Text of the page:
Killer Whales

Orca orcinus

 

For images, click on thumbnail to enlarge (all photographs © Sean K. Todd 2000, use by permission only)



Orca #1



Orca #2a

Orca #2b

Orca #5

Orca #3b (mother)

Orca #4a (calf)

Orca #4b (calf)

Orca #5

Orca #5

Orca #2c

Orca #2d

 

 

During the expedition we encountered a pod of 5 transient killer whales. Killer whales are currently divided into two races - resident and transient individuals. Residents tend to maintain residency in specific locales, feeding on fish, while transients tend to be nomadic, and opportunistic feeders, sometimes forgaing on other marine mammals - commonly, seals. In this encounter the pod was in fact chasing a crabeater seal. However, the seal escaped by using the hull of our vessel for cover. The orcas settled instead for a meal of penguin.

Photo-identification of orcas requires capturing the left and right hand sides of the saddle patch, an area of pigmentation immediately behind the dorsal fin, as well as observing the fin morphology itself (which is often diagnostic of gender). We took these shots using a Canon GL1 digital video camera purchased on behalf of Allied Whale by Abercrombie and Kent Global Foundation. The images below are freeze frame video-captures. Using video to photo-identify animals rather than 35mm still cameras has advantages and disadvantages. While you can capture the entire surfacing sequence on video, it currently lacks the resolution of still photography. Also, witnessing the event live can be somewhat confusing with multiple surfacing events happening simultaneously. With video playback, and careful examination of the images, we can deduce which animal is which.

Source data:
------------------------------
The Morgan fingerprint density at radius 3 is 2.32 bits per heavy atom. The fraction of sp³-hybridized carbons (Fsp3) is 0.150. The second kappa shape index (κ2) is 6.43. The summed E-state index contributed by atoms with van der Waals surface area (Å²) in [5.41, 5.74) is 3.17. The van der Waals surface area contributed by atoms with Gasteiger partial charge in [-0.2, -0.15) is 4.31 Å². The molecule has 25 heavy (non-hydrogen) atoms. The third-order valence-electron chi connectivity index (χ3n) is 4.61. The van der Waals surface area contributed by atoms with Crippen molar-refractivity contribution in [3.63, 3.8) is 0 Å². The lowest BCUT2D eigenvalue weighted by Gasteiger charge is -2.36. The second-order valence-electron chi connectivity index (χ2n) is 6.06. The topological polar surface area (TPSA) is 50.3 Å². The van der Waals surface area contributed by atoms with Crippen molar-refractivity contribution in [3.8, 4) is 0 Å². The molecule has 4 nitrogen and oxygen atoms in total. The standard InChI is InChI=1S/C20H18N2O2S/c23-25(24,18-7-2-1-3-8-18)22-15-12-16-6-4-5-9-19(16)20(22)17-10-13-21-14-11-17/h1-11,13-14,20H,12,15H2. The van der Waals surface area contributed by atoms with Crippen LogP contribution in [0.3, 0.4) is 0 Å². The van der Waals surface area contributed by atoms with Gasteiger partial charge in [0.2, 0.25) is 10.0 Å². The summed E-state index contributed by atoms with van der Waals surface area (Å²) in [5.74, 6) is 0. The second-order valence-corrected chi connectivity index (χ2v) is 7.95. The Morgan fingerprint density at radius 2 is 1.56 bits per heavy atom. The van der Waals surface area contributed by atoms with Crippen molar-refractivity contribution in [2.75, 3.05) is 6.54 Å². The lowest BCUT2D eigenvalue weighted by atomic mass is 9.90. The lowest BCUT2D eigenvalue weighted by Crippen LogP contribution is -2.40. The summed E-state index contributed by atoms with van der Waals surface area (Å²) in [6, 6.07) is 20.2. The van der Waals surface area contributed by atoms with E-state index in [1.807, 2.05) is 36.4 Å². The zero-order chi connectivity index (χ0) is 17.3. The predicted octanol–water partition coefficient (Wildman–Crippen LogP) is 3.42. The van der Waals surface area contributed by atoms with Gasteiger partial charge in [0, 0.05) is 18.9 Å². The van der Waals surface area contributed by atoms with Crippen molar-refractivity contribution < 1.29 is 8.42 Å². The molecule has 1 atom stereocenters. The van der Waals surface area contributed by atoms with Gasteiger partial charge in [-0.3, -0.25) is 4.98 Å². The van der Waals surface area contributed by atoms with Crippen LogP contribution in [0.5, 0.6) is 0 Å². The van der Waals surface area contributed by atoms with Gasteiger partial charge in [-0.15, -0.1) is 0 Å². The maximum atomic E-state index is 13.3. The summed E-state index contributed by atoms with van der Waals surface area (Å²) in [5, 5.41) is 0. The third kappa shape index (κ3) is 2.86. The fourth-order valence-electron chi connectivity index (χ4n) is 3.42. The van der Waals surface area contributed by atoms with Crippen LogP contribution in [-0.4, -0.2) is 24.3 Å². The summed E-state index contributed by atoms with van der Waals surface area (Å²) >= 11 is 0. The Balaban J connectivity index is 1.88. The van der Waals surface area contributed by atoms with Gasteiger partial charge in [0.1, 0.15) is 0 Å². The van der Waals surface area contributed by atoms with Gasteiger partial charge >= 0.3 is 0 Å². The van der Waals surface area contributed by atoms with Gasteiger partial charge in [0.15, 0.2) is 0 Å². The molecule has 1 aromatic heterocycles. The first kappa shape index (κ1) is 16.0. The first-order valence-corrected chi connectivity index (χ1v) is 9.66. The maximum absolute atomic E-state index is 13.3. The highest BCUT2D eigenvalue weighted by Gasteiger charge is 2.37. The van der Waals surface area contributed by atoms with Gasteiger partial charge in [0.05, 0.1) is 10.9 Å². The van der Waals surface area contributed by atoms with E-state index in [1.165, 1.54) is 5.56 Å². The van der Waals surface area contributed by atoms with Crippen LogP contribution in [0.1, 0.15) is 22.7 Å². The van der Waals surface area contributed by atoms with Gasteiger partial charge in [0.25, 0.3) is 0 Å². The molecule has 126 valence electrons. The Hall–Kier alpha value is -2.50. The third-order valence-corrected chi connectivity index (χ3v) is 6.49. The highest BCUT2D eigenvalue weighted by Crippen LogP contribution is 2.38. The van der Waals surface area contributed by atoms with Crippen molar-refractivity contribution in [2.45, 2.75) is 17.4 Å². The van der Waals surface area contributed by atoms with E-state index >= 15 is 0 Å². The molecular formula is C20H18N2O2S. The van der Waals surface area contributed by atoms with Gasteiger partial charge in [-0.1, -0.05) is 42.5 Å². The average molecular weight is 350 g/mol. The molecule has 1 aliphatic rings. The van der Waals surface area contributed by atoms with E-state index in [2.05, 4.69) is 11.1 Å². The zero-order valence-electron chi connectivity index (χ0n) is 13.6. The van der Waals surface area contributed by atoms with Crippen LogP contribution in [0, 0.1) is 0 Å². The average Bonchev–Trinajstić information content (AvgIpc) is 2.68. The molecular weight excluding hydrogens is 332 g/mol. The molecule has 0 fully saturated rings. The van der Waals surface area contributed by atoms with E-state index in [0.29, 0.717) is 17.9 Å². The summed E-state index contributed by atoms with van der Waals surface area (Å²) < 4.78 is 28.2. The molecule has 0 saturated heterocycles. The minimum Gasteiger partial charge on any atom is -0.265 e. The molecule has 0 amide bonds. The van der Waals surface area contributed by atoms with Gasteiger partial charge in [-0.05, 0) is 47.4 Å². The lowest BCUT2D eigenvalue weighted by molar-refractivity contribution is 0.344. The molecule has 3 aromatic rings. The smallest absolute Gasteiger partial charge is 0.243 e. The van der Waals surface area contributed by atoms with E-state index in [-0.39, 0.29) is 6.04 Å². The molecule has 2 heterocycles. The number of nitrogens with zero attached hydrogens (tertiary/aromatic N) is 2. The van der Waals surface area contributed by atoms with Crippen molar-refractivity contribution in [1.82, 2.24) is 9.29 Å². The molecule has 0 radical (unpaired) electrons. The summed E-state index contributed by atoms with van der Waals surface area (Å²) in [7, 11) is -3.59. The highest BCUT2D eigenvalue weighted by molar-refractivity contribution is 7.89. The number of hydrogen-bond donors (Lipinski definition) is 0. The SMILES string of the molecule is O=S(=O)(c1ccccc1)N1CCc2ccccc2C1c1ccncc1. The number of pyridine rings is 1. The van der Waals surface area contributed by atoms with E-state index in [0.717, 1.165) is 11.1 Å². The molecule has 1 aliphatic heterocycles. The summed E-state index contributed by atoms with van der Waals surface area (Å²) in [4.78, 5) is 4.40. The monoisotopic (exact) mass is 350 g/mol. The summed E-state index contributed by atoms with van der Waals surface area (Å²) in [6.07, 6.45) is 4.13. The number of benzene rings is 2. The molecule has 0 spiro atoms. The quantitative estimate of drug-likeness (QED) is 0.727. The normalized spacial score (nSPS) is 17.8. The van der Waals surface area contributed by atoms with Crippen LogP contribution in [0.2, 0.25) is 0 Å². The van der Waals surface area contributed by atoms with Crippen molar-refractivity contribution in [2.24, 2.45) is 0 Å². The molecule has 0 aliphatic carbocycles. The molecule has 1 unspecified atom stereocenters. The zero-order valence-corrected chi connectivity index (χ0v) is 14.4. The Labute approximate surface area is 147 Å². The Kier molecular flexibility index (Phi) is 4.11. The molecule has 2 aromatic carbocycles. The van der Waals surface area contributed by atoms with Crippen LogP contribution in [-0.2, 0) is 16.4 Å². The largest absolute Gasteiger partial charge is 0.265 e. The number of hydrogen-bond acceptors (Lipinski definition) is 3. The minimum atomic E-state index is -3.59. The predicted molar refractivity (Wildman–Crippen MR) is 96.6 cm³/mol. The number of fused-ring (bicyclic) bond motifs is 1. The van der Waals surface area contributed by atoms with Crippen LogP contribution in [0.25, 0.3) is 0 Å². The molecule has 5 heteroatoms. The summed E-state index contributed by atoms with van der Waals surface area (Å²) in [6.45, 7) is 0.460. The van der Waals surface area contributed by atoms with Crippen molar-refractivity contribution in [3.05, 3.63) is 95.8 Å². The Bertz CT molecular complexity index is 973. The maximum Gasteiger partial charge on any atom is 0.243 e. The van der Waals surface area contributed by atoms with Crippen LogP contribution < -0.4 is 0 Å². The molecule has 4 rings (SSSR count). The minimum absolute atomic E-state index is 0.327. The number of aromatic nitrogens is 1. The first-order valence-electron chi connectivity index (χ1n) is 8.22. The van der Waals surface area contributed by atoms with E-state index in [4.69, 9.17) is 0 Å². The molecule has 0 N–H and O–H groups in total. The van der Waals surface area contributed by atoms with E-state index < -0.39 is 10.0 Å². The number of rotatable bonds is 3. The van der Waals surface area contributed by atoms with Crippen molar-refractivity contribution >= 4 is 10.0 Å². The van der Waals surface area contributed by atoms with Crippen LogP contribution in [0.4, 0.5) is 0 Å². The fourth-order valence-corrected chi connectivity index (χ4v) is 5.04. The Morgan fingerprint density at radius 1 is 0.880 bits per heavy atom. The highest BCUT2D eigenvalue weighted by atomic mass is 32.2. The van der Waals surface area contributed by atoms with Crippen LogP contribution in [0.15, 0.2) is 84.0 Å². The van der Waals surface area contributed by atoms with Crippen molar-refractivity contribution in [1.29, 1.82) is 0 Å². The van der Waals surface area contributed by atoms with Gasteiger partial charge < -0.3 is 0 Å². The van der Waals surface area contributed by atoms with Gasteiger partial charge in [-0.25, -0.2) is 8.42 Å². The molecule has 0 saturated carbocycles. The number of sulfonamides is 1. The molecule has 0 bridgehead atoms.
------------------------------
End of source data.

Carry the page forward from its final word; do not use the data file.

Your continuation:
The below animals are identifed by number (#1, #2, etc.). The letter following the number indicates sequential shots of the same animal (ie, #2a, #2b, and #2c are all the same animal).

This pod was encountered in Anderson Sound, 63°37'S, 056°43W(see map).

 

Male orca #1, right hand side (RHS). Note the tall dorsal fin typical of males. Frame capture from Canon GL-1 digital video

Male orca #2 (RHS). Note that the coloration of the saddle patch, and the scarring on the trailing edge of the dorsal fin, indicate that this is a different animal to that above. Frame capture from Canon GL-1 digital video

Male orca #2 (RHS). Image captured slightly later in surfacing sequence. Frame capture from Canon GL-1 digital video

A second juvenile (determined from size) orca #5, (LHS), possibly female. Lack of immediate association with the mature female of the pod (below) indicates that this is probably not this year's calf. Note the very faint coloration of the saddle patch. Frame capture from Canon GL-1 digital video

Female orca #3, left hand side (LHS). This animal was associated with a calf, indicating that it is the mother. Frame capture from Canon GL-1 digital video

Calf orca #4a (LHS) associated with female (mother) - see above. Frame capture from Canon GL-1 digital video

Calf orca #4b (LHS) associated with female (mother) - see above. Frame capture from Canon GL-1 digital video

Female mother orca #3, left hand side (LHS). Frame capture from Canon GL-1 digital video

This animal is difficult to identify due to the angle of the shot, but it appears to be the calf, #4c.

Male orca #2c (LHS). Frame capture from Canon GL-1 digital video

Male orca #2d (LHS). Frame capture from Canon GL-1 digital video